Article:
Dipak Ray, who is the dean, faculty of arts, commerce and law of Raiganj University in North Dinajpur, talks about the Rajbanshis during the Left rule. He says, “Rajbanshis are chiefly farmers and their livelihood comes from the land. This was something that was not taken into consideration by the Left Front government.” He continues, “They have deprived us of many things. The Barga andolon or fight for land rights that was led by the CPI(M) did not address the natives of Cooch Behar.”

The Communist era was punctuated with people’s protests in the region. Says Barma, “It started with Hitasadhani Sabha, chiefly a civilians’ group that led a demand for good administration in the 1960s. It did not last long. In the 1970s, the Uttarkhanda andolan started. There was a demand for a separate state. Then in the 1990s, the Kamatapuri andolan was born. The demand for a separate state grew stronger, and this time 15 districts of Assam were also included. And in 1998-99, people like Ananta Maharaja and Bangshibadan Burman led the Greater Coochbehar Andolan. This is still going on.”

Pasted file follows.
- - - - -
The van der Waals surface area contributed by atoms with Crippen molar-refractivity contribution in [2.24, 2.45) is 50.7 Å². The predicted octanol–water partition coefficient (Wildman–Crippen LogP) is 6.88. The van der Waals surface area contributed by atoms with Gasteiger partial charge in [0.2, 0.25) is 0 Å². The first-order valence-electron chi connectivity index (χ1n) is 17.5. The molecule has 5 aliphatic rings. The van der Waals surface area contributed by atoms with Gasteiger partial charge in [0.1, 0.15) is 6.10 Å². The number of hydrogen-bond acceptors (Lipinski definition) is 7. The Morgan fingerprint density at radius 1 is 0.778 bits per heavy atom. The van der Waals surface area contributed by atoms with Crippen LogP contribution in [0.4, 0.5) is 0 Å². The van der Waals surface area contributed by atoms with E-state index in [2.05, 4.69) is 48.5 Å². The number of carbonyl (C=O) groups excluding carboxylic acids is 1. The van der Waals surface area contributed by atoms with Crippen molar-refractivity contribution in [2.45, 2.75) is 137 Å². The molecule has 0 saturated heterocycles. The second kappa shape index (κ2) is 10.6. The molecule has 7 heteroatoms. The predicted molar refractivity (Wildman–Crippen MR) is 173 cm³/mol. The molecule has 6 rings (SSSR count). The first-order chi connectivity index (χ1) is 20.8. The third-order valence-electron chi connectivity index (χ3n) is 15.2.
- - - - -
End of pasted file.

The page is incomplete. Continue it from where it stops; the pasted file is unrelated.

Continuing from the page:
According to Ray, the ultimate proof of the CPI(M)’s indifference was the distribution of harmoniums among the tribal people of north Bengal in 2010. The harmonium was distributed among Garos, Oraons, Mundas, Malpaharias, and also the Rajbanshis. Ray says, “They are not aware of the culture of the tribes of Bengal. Rabhas and Bodos play the kham sandhrung, a kind of drum. And we, Rajbanshis, play the dotara, sarinda and byana.”